An article published in 1879 used “dukes” twice without reference to fighting; accompanied with explanatory parentheticals – suggesting that the word was not yet universally understood:

Grease my dukes (put money in my hand).

He held his duke at me as much as to say, “I would give you something if I could,” but I only laughed at him.

Then he began to push me about, so I said I would not go at all if he put his dukes (hands) on me.

Lexington Weekly Intelligencer (Lexington, Missouri), November 8, 1879, page 1.

Origin of “Dukes” as Hands

          Duke of York?

The origin of “dukes,” in the sense of hands, is not known for certain.  John C. Hotten’s, The Slang Dictionary (1874), however, suggested a possible etymology; as well as the earliest known use of the now-familiar phrase, “put up your dukes”:

Dukes, or DOOKS, the hands, originally modification of the rhyming slang, “Duke of Yorks,” forks = fingers, hands – a long way round, but quite true.  The word is in very common use among low folk.  “Put up your Dooks” is a kind of invitation to fight.

John C. Hotten, The Slang Dictionary, London, Chatto and Windus, 1874.

Many commentators generally accept Hotten’s suggestion as plausible (if not probable);[vi] however, Hotten’s own slang dictionary published fifteen years earlier casts doubt on the theory:

DUKE OF YORK, take a walk.

John C. Hotten, A Dictionary of Modern Slang Cant and Vulgar Words, London, 1859, page 143 (Glossary of the Rhyming Slang).

“Duke of York” does sorta rhyme with “take a walk” (if you avoid the “standard American” R-pronunciation).  The idiom might also be an allusion to the Duke of York’s (Prince Frederick, Duke of York and Albany) military failures; he commanded several campaigns marked by fruitless marches, retreats and surrender, remembered in the rhyme, The Grand Old Duke of York:[vii]

The grand old Duke of York,
He had ten thousand men.
He marched them up to the top of the hill
And he marched them down again.
And when they were up, they were up.
And when they were down, they were down.
And when they were only halfway up,
They were neither up nor down.

If “Duke of York” actually did mean, “take a walk,” in 1859, then we need to look elsewhere for the origin of “dukes;” but where?

One candidate is an expression that dates at least back to the late-1700s and was still in use in the last half of the 1800s.  The “Duke of Limbs” was a fanciful “title” conferred on long-limbed or solidly built men; precisely the types of men who might be boxers (isn’t “reach” one of the statistics listed in every pre-fight press conference?).  The phrase was even used as a nickname for at least one boxer in the early 1800s.  Although the phrase is not clearly or unambiguously related to “dukes,” as hands, it is close enough to be considered a possible origin of the word.

Limbs include arms and arms are topped off with hands; “dukes” might refer to the hands at the end of a “Duke of Limb’s” long limb.  

          Duke of Limbs?

Dictionaries generally defined “the Duke of Limbs” as, “a tall awkward ill made fellow,” or a “deformed person.”  In practice, however, it appears to have been used to describe tall, long-limbed, lanky, or solidly-built men.  The emphasis in each example varies, from long legs or long arms – or both, to a mismatch between a solidly built upper body with skinny legs, or to a generally large or long size:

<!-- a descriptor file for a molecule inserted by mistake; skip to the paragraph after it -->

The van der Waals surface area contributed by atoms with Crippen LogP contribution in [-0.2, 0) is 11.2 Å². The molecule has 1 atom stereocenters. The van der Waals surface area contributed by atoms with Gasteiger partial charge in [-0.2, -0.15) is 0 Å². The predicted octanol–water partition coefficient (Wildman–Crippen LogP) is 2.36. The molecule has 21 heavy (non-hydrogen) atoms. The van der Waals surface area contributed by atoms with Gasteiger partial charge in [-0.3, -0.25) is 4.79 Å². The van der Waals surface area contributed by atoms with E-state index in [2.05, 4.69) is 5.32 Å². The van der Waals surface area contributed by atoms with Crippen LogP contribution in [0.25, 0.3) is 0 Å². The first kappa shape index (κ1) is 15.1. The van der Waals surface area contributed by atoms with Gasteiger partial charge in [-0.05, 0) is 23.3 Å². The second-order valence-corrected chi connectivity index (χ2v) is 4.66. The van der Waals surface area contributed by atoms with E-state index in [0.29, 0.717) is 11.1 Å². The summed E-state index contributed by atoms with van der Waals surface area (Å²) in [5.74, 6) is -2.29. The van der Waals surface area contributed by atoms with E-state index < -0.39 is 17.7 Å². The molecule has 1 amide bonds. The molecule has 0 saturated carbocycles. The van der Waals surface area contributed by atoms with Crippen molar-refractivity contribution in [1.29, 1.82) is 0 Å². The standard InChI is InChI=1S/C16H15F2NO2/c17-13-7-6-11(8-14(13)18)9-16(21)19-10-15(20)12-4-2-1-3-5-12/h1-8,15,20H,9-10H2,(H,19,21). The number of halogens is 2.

There was, in the Knight’s family, a man
   Cast in the roughest mould Dame nature boasts;
With shoulders wider than a drippin-pan,
   And legs as thick, about the calves, as posts.

All the domesticks, viewing, in this hulk,
   So large a specimen of nature’s whims,
With kitchen wit, allusive to his bulk,
   Had christen’d him the Duke of Limbs.

George Colman, Broad Grins, London, T. Cadell and W. Davies, 1802, page 72.[viii]

He had scarcely remained a minute, when the Ostler, six feet high, came out and told Teasdale he had no right to take charge of the horses, and made a blow at him.  Teasdale stopped the Duke of Limbs in fine style . . . .

Pierce Egan, Boxiana: or, Sketches of ancient and modern pugilism, volume 3, London, G. Virtue, page 537.

[T]he Clerk to the Board – a serio-comic gentleman, with a little husky churchyard laugh, and who has a pair of spectacles, and a pair of long shanks which are also spectacles – this duke of limbs holds . . . .

Wythen Baxter, The Book of the Bastiles; or, the History of the Working of the New Poor-Law, London, John Stevens, Page 5.

There is a song in Nottinghamshire, in praise of Jack Muster’s hunt, one verse of which runs – 

“Here comes a fellow, all muscle and bone,
Great Duke of Limbs! With a line of his own.”

An appropriate title, as you would say if you knew him, for he has limbs that would people  a street in Paris – not blubber and troufles – but literally, all muscle and bone, with a figure-head, and cut-water, in happy keeping with a goodly hull.

Sylvanus, Pedestrian and other Reminiscences, London, Longman, Brown, Green, and Longmans, 1846, page 254.

This admirable manoeuvre was made so rapidly, and with such precision, that Field-marshal the Duke of Limbs, (as the shepherd called him, he looked so like a ram on stilts,) . . .